image above: The young Fanny and the “well-meant condescensions of Sir Thomas Bertram” on her arrival at Mansfield Park. A 1903 edition
WN: This was published in the Calgary Herald on the occasion of the 60th anniversary of D-Day.
Western culture is committed to a mass mythology of the righteousness of war. The latest 60th Anniversary D-Day commemorations are recent evidence.
Anthropologist René Girard defines “mythology” as that which camouflages violence to benefit its perpetrators.
I have now lived through 55 Remembrance Day and D-Day commemorations. I have only heard officially about the sacrifice and bravery of our soldiers in both World Wars. No government ceremony however has recounted Allied savagery and brutality, nor commemorated the millions of Allied civilian victims. This is disingenuous mythology.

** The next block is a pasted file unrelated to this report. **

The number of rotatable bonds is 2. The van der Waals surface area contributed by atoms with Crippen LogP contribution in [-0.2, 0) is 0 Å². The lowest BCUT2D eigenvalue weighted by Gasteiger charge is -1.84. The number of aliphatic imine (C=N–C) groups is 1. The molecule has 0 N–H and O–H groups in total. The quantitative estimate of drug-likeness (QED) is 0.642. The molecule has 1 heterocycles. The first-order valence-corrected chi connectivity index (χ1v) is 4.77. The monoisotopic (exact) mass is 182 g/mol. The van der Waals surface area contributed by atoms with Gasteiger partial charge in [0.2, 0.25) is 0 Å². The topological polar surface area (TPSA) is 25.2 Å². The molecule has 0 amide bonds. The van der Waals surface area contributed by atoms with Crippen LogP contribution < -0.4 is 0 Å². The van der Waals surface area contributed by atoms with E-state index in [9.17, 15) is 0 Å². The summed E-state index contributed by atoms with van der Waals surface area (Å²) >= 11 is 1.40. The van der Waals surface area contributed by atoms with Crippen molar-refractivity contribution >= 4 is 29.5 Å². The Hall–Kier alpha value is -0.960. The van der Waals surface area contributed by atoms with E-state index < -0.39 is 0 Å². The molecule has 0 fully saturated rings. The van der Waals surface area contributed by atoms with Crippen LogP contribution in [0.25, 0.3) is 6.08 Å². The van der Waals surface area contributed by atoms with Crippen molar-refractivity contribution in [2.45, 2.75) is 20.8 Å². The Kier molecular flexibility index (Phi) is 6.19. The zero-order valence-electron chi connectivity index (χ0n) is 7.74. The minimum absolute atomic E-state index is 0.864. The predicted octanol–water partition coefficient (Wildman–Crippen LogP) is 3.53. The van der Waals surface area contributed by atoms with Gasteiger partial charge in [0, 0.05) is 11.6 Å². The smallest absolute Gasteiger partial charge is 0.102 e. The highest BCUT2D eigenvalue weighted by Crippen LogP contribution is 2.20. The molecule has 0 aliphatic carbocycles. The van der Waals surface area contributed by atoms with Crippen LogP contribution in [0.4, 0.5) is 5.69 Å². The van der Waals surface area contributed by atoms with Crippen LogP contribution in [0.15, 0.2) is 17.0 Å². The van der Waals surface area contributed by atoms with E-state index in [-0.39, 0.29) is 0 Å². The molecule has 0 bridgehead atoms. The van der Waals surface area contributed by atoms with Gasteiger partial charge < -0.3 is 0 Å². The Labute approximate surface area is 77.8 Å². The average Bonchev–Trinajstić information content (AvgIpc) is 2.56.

My dad fought on the Italian front in World War II. It was known that at its most savage, Allied soldiers did not take prisoners… A few years ago, my teen-age eldest burst into tears when this awareness sank in. His grandfather never talked about the War until his dying day. But silence like mythology only covers, does not exonerate, culpability.
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